When I think of Georgia and travel, I think of Presidents. Four of them have a connection to this State. I also think about The Civil War. The 4th state to secede from The Union, Georgia’s Civil War devastation exceeded that of most other Confederate States partly because it was a place of industry.
Columbus, Georgia, was a major supplier of weapons and shoes for the Confederate Army. Macon produced cannons and harnesses. In 1864, 400 Roswell residents working in a cotton factory, mostly women, were charged with treason and sent toward prison in Louisville, Kentucky. They made it as far as Marietta. After that their fate is still mostly unknown.
Atlanta is, of course, The South’s premier city. Sherman’s 1864 siege of it lasted 117 days and destroyed 90% of its buildings. This historical event was, of course, immortalized in Gone With the Wind.
Georgia’s presidential connections begin with Woodrow Wilson; 28th President Wilson’s boyhood home is in Augusta, Georgia, at 419 Seventh Street.
39th President Jimmy Carter’s Presidential Library & Museum is in Atlanta at 441 Freedom Parkway. The Carters reportedly spend 75% of their time at their home in Plains.
The personally most interesting Presidential connection took me to Roswell, 23 miles north of Atlanta but a world away in attitude and temperament. Roswell has many must-see attractions. My favorite is Bulloch Hall. When I asked our BH tour guide to name the definitive book about it, she told me Mornings on Horseback, a sensational read.
“The Bullochs of Georgia were nothing like the Roosevelts of New York,” wrote David McCullough in his National Book Award winning Mornings on Horseback in 1981. In 1839 Major James Stephen Bulloch, a very early Roswell settler, built a Greek Revival home that most would now call a Southern Mansion. Against all odds, Major Bulloch’s daughter Mittie married Theodore Roosevelt Sr. in Bulloch Hall in 1853. A beauty and southern belle, Mittie gave birth to the Theodore Roosevelt who would become the 26th President.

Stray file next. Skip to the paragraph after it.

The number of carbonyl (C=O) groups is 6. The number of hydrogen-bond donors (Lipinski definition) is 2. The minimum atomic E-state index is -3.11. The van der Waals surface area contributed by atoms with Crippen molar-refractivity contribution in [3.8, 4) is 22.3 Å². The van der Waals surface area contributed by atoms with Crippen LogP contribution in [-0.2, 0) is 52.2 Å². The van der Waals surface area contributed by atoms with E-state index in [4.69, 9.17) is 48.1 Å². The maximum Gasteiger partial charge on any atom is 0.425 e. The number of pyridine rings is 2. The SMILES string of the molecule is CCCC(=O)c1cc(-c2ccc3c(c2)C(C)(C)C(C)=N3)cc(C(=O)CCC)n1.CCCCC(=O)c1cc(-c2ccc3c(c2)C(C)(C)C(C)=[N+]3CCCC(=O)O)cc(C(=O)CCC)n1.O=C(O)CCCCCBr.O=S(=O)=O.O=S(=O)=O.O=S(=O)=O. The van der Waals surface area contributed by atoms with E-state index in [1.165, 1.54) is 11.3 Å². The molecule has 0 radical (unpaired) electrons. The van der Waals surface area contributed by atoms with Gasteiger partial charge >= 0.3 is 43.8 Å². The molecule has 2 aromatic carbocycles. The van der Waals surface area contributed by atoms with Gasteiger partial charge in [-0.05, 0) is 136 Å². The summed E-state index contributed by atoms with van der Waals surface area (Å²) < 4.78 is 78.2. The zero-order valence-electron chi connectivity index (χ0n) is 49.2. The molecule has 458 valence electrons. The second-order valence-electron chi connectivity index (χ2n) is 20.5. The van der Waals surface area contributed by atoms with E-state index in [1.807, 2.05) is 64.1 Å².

Anna Eleanor Roosevelt, whose paternal grandmother was Martha Bullock, married Franklin D. Roosevelt and became First Lady when he was sworn in as 32nd President in 1933. Mittie was Martha’s nickname.
With justification, Bullock Hall might very well have been Margaret Mitchell’s inspiration for Tara, the O’Hara plantation in Gone With the Wind. In the early 1920s a young reporter came to Roswell to interview Mrs. William Baker. Evelyn King Baker had been Mittie’s closest friend and was a bridesmaid in Mittie’s Bulloch Hall wedding. That reporter was Margaret Mitchell.
If & when you’re in Georgia visiting Roswell and learning much more about all of this, include Warm Springs in your itinerary. About 100 miles south of Roswell, Warm Springs has had a Roosevelt connection since the 1920s when Franklin Roosevelt, polio victim, visited this area’s natural mineral springs. The Little White House he lived in there is now a State Historic Site. This is where he died from a cerebral hemorrhage while serving as President in 1945.
Nearby and worth a visit despite the fact that it has no direct presidential or Civil War connection, Callaway Gardens is ablaze with more than 3,000 native and hybrid azaleas in the spring and a place to see butterflies year-round. Check it out.
p.s. One Bullock Hall handout contained a recipe for scuppernong jelly. Its first ingredient was three and a half pounds of bronze scuppernong grapes. It’s still on my to-do list and likely to be for quite some time.